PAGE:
Let’s start with a short video:


Who has influenced you in the past months?

This might give you an idea of what social proof is: “People will do things that they see other people are doing. For example, in one experiment, one or more confederates would look up into the sky; bystanders would then look up into the sky to see what they were seeing. At one point this experiment aborted, as so many people were looking up that they stopped traffic.” This is the description you find on Wikipedia. This interpretation of social proof focusses on action, but in the same way people might influence each others thinking.

 

indexOn the evening of June 10th we, about 10 people, had an interactive webinar with John David Smith, who we know from CPsquare and the book ‘Digital Habitats‘. As a preparatory exercise, we received the question to think of one person that (1) significantly influenced us, our understanding or behavior in this year, and (2) with whom we had direct contact (either online or offline). Reflective questions were:

  • When did the relationship begin?
  • How close or far apart were you and how did that change over time?
  • What social settings were involved?
  • What means of communication played a role?
  • What was a pivotal moment or some regular interactions?
  • Were others present and what role did they play?

We very much liked this short exercise, because it made us think of who has had a certain influence on us and how did that happen. When you feel inspired as well, please feel free to reflect before continuing reading! It might make this blogpost even more worthwhile?

Inspiration versus Influence

John started the webinar by asking us what the reflection exercise has brought us. Answers ranged from ‘good to have had a moment of reflection’, to ‘it made me realize how valuable it is to look over the shoulder of someone else, now and then ‘ to ‘I notice that I can be influenced by others in a positive as well as in a negative way’. Soon, we came across the difference between inspiration and influence. To us, influence has to do with behavior and change. Inspiration feels more free and ‘in the air’. It might be more difficult to grasp? A nice example of inspiration:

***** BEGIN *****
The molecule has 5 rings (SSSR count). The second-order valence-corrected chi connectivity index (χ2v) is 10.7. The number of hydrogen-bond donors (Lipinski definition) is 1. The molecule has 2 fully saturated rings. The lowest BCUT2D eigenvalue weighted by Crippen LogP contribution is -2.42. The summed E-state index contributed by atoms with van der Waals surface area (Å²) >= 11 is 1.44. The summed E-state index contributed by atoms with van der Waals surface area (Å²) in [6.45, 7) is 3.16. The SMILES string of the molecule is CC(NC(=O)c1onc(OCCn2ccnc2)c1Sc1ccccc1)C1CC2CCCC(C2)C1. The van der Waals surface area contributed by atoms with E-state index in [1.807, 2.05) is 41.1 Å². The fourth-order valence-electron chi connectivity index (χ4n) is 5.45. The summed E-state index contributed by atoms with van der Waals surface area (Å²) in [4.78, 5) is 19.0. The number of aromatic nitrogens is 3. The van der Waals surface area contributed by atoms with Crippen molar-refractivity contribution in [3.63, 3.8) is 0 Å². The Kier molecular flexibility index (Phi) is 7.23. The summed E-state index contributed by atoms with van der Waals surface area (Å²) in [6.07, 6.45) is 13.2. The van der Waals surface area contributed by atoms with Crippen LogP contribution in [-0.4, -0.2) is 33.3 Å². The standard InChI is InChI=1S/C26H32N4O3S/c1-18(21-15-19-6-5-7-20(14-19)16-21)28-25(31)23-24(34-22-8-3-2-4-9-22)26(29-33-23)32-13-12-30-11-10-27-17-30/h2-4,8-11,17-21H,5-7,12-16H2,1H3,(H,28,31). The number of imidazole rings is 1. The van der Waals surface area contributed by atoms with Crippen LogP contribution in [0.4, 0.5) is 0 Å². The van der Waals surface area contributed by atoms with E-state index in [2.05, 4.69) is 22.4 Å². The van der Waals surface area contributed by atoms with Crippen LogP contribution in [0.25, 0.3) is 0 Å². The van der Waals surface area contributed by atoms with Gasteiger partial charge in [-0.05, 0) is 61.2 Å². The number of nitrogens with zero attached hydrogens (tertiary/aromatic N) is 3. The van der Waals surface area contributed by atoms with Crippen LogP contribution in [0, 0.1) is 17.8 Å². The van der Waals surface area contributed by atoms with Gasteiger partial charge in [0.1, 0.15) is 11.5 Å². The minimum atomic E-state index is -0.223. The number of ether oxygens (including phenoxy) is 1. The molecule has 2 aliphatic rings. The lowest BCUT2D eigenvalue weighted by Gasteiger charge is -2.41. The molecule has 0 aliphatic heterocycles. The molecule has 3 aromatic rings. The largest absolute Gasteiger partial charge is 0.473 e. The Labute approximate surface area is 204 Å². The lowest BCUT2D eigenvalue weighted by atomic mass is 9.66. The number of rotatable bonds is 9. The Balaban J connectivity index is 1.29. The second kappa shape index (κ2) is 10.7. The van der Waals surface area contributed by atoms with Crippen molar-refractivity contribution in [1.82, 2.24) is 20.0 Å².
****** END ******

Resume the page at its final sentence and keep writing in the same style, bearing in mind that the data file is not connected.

I had a conference in Bukarest where I met a few people I already new from Twitter. I had not met them before, but when we met in person it was like we knew each other already for some time! I already was inspired by the tweets I received from her, but after having met she influenced me in a way that my activities on Twitter became more focused and purposeful.

What is social proof?

John used Robert Cialdini’s definition of social proof:  A means we use to determine what is correct is to find out what others think is correct. People often view a behavior as more correct in a given situation – to the degree that we see others performing it. This principle of Social Proof  can be used to stimulate a person’s compliance with a request by informing him or her that many other individuals, perhaps some that are role models, are or have been observed with this behavior. This tool of influence provides a shortcut for determining how to behave. But at the same time it can make those involved with using this social shortcut, vulnerable to the manipulations of others who seek to exploit such influence through things as trainings, group introductions, online discussions etc. Group members may then provide the models for the behavior that each group plans to produce in its potential new members.

Social proof is most influential under two conditions: (1) Uncertainty–when people are unsure and the situation is ambiguous they are more likely to observe the behavior of others and to accept that behavior as correct, and (2) Similarity–people are more inclined to follow the lead of others who are similar.